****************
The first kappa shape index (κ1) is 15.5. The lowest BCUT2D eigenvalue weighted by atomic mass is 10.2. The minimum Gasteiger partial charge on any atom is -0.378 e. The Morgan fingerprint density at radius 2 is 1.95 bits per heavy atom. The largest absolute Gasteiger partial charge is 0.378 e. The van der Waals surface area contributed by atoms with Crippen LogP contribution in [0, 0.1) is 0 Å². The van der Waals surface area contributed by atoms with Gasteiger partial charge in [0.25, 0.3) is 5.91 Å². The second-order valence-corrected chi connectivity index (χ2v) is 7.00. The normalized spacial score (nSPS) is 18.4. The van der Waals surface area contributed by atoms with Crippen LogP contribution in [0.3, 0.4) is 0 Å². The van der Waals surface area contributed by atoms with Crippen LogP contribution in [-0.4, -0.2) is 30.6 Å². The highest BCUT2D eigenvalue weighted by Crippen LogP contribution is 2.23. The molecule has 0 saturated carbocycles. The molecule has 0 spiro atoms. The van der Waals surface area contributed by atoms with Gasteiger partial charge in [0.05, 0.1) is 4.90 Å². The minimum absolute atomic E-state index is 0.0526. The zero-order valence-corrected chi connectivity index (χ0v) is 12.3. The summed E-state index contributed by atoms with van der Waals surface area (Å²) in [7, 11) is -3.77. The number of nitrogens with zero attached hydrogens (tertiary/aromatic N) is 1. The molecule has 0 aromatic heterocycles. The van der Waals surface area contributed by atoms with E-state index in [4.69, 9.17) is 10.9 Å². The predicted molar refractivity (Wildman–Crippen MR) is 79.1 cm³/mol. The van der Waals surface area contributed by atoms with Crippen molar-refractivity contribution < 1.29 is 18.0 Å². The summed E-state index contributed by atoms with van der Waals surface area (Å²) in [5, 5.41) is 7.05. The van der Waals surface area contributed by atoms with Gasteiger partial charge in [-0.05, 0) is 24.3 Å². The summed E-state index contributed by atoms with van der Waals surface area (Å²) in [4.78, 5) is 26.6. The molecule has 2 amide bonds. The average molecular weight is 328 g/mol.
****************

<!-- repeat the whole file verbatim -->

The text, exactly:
The first kappa shape index (κ1) is 15.5. The lowest BCUT2D eigenvalue weighted by atomic mass is 10.2. The minimum Gasteiger partial charge on any atom is -0.378 e. The Morgan fingerprint density at radius 2 is 1.95 bits per heavy atom. The largest absolute Gasteiger partial charge is 0.378 e. The van der Waals surface area contributed by atoms with Crippen LogP contribution in [0, 0.1) is 0 Å². The van der Waals surface area contributed by atoms with Gasteiger partial charge in [0.25, 0.3) is 5.91 Å². The second-order valence-corrected chi connectivity index (χ2v) is 7.00. The normalized spacial score (nSPS) is 18.4. The van der Waals surface area contributed by atoms with Crippen LogP contribution in [0.3, 0.4) is 0 Å². The van der Waals surface area contributed by atoms with Crippen LogP contribution in [-0.4, -0.2) is 30.6 Å². The highest BCUT2D eigenvalue weighted by Crippen LogP contribution is 2.23. The molecule has 0 saturated carbocycles. The molecule has 0 spiro atoms. The van der Waals surface area contributed by atoms with Gasteiger partial charge in [0.05, 0.1) is 4.90 Å². The minimum absolute atomic E-state index is 0.0526. The zero-order valence-corrected chi connectivity index (χ0v) is 12.3. The summed E-state index contributed by atoms with van der Waals surface area (Å²) in [7, 11) is -3.77. The number of nitrogens with zero attached hydrogens (tertiary/aromatic N) is 1. The molecule has 0 aromatic heterocycles. The van der Waals surface area contributed by atoms with E-state index in [4.69, 9.17) is 10.9 Å². The predicted molar refractivity (Wildman–Crippen MR) is 79.1 cm³/mol. The van der Waals surface area contributed by atoms with Crippen molar-refractivity contribution < 1.29 is 18.0 Å². The summed E-state index contributed by atoms with van der Waals surface area (Å²) in [5, 5.41) is 7.05. The van der Waals surface area contributed by atoms with Gasteiger partial charge in [-0.05, 0) is 24.3 Å². The summed E-state index contributed by atoms with van der Waals surface area (Å²) in [4.78, 5) is 26.6. The molecule has 2 amide bonds. The average molecular weight is 328 g/mol.